The Influence of Ciliates on the Growth of Macrocystis pyrifera (Giant Kelp)

Andrea Munoz, Columbia University of New York, Ecology, Evolution and Environmental Biology, New York, NY, United States, Diane Y Kim, University of Southern California, Los Angeles, CA, United States and Adriane Clark Jones, Mount Saint Mary's University, Biology, Los Angeles, United States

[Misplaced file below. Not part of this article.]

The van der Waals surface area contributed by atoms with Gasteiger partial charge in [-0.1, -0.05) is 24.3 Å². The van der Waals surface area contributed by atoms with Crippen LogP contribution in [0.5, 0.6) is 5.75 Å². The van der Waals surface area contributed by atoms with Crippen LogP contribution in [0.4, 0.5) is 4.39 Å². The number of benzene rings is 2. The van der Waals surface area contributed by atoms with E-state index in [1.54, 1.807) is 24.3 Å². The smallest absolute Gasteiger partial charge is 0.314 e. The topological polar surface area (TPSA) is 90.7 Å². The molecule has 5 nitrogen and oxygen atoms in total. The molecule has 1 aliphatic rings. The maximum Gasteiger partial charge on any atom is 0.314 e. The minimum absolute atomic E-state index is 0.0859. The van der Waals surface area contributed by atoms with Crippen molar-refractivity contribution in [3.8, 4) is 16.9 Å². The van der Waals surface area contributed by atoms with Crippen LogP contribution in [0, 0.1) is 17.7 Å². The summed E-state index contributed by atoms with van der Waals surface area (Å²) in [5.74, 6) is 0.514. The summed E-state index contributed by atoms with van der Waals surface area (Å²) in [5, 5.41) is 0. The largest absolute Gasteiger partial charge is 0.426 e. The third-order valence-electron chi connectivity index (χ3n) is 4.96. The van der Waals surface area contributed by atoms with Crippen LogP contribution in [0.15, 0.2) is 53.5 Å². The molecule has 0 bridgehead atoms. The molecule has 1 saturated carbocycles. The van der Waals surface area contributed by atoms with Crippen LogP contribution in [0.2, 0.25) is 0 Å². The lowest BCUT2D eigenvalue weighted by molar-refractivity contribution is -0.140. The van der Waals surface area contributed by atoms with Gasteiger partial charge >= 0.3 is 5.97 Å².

The USC Wrigley Institute and Marine BioEnergy are investigating Macrocystis pyrifera (Giant Kelp) as a renewable source of carbon-neutral biofuel. The project rears juvenile sporophytes in a controlled nursery setting under sterile conditions before outplanting (a 45-day process). This project explored the potentially beneficial role of the microbial community that is eliminated in these early nursery efforts. We used an experimental Uronema ciliate (bacterivore) and a natural bacterial community to simulate microbial loop conditions in microcosms containing M. pyrifera apical meristem blades under two treatments: sterile seawater + f/2 medium; and sterile seawater + f/2 medium with ciliates. We asked the following questions: 1) Will the presence of ciliates enhance kelp growth?; 2) Does the presence of ciliates change the nutrient concentrations in the surrounding water?; 3) Do ciliates influence the microbial community on and surrounding M. pyrifera? Kelp blade size, number of ciliates, number of bacteria, nitrate concentration, and microbial DNA on and around the blades in each tank were measured/characterized over a 4-week experiment. The blades grown with ciliates exhibited an average increase of 5.00 cm while kelp in tanks without ciliates increased on average by 3.09 cm, though the difference was not significant in a two-tailed t-test. In 3 of 4 weeks, the tanks with ciliates had a greater decrease in nitrate compared to the tanks without ciliates-for example 180 μM decrease compared to 56 μM decrease in week 4. In all 4 weeks, the tanks with ciliates had smaller increases in bacterial abundance compared to the tanks without ciliates-for example 4.5 x 105 cells/ml increase compared to 5.64 x 105 cells/ml increase in week 4. In the future, researchers could utilize ciliates in a nursery setting to enhance kelp growth and reduce nursery time before outplanting, however, further studies are needed to define the impact of the microbial loop on kelp growth.